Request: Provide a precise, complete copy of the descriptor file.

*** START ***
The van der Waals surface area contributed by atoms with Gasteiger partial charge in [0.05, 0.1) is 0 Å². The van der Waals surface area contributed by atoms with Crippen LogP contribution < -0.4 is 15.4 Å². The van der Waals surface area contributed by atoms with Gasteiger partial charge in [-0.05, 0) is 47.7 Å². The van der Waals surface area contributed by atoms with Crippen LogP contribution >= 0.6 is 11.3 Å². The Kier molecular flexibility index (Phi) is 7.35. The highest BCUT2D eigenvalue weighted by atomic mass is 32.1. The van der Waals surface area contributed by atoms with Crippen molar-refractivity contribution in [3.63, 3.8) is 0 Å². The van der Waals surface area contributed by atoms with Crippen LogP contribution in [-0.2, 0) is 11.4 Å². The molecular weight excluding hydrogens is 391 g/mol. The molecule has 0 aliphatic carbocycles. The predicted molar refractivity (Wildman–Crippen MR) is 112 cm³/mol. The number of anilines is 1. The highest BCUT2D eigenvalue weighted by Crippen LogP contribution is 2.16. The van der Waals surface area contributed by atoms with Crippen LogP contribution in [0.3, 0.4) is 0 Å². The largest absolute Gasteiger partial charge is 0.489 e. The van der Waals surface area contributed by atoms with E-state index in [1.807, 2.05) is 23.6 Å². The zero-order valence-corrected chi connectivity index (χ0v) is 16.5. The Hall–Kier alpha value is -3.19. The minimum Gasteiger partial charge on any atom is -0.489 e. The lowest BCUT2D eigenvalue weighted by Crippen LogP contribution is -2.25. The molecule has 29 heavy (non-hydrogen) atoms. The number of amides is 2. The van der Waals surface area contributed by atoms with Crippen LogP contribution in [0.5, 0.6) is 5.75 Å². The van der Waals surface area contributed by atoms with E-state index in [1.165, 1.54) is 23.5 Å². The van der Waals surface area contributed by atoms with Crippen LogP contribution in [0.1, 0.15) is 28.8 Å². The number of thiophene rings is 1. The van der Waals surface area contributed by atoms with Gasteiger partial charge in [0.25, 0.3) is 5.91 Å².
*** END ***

The van der Waals surface area contributed by atoms with Gasteiger partial charge in [0.05, 0.1) is 0 Å². The van der Waals surface area contributed by atoms with Crippen LogP contribution < -0.4 is 15.4 Å². The van der Waals surface area contributed by atoms with Gasteiger partial charge in [-0.05, 0) is 47.7 Å². The van der Waals surface area contributed by atoms with Crippen LogP contribution >= 0.6 is 11.3 Å². The Kier molecular flexibility index (Phi) is 7.35. The highest BCUT2D eigenvalue weighted by atomic mass is 32.1. The van der Waals surface area contributed by atoms with Crippen molar-refractivity contribution in [3.63, 3.8) is 0 Å². The van der Waals surface area contributed by atoms with Crippen LogP contribution in [-0.2, 0) is 11.4 Å². The molecular weight excluding hydrogens is 391 g/mol. The molecule has 0 aliphatic carbocycles. The predicted molar refractivity (Wildman–Crippen MR) is 112 cm³/mol. The number of anilines is 1. The highest BCUT2D eigenvalue weighted by Crippen LogP contribution is 2.16. The van der Waals surface area contributed by atoms with Crippen LogP contribution in [0.3, 0.4) is 0 Å². The largest absolute Gasteiger partial charge is 0.489 e. The van der Waals surface area contributed by atoms with E-state index in [1.807, 2.05) is 23.6 Å². The zero-order valence-corrected chi connectivity index (χ0v) is 16.5. The Hall–Kier alpha value is -3.19. The minimum Gasteiger partial charge on any atom is -0.489 e. The lowest BCUT2D eigenvalue weighted by Crippen LogP contribution is -2.25. The molecule has 29 heavy (non-hydrogen) atoms. The number of amides is 2. The van der Waals surface area contributed by atoms with Crippen LogP contribution in [0.5, 0.6) is 5.75 Å². The van der Waals surface area contributed by atoms with E-state index in [1.165, 1.54) is 23.5 Å². The van der Waals surface area contributed by atoms with Crippen LogP contribution in [0.1, 0.15) is 28.8 Å². The number of thiophene rings is 1. The van der Waals surface area contributed by atoms with Gasteiger partial charge in [0.25, 0.3) is 5.91 Å².